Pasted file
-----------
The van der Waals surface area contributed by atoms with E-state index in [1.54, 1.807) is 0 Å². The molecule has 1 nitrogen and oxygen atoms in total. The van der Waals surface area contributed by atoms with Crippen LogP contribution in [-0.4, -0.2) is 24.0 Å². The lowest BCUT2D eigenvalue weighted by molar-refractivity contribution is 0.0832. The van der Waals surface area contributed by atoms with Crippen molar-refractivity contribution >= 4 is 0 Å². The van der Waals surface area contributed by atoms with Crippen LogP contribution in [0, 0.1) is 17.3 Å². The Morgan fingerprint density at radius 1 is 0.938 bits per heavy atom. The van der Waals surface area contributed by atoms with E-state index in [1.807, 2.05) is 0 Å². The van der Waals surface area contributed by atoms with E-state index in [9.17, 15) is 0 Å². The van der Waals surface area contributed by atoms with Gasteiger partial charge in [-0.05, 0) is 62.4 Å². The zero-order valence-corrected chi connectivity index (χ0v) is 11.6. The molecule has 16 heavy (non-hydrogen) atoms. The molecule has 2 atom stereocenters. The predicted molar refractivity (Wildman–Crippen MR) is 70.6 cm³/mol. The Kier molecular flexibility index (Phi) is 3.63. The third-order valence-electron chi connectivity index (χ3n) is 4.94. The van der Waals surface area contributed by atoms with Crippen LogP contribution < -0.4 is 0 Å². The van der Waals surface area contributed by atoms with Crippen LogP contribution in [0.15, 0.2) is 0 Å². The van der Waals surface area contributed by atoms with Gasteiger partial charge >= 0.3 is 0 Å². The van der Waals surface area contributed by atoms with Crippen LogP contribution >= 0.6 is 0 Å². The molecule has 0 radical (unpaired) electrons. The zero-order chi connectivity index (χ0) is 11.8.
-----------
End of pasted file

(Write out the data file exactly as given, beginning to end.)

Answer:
The van der Waals surface area contributed by atoms with E-state index in [1.54, 1.807) is 0 Å². The molecule has 1 nitrogen and oxygen atoms in total. The van der Waals surface area contributed by atoms with Crippen LogP contribution in [-0.4, -0.2) is 24.0 Å². The lowest BCUT2D eigenvalue weighted by molar-refractivity contribution is 0.0832. The van der Waals surface area contributed by atoms with Crippen molar-refractivity contribution >= 4 is 0 Å². The van der Waals surface area contributed by atoms with Crippen LogP contribution in [0, 0.1) is 17.3 Å². The Morgan fingerprint density at radius 1 is 0.938 bits per heavy atom. The van der Waals surface area contributed by atoms with E-state index in [1.807, 2.05) is 0 Å². The van der Waals surface area contributed by atoms with E-state index in [9.17, 15) is 0 Å². The van der Waals surface area contributed by atoms with Gasteiger partial charge in [-0.05, 0) is 62.4 Å². The zero-order valence-corrected chi connectivity index (χ0v) is 11.6. The molecule has 16 heavy (non-hydrogen) atoms. The molecule has 2 atom stereocenters. The predicted molar refractivity (Wildman–Crippen MR) is 70.6 cm³/mol. The Kier molecular flexibility index (Phi) is 3.63. The third-order valence-electron chi connectivity index (χ3n) is 4.94. The van der Waals surface area contributed by atoms with Crippen LogP contribution < -0.4 is 0 Å². The van der Waals surface area contributed by atoms with Crippen LogP contribution in [0.15, 0.2) is 0 Å². The van der Waals surface area contributed by atoms with Gasteiger partial charge >= 0.3 is 0 Å². The van der Waals surface area contributed by atoms with Crippen LogP contribution >= 0.6 is 0 Å². The molecule has 0 radical (unpaired) electrons. The zero-order chi connectivity index (χ0) is 11.8.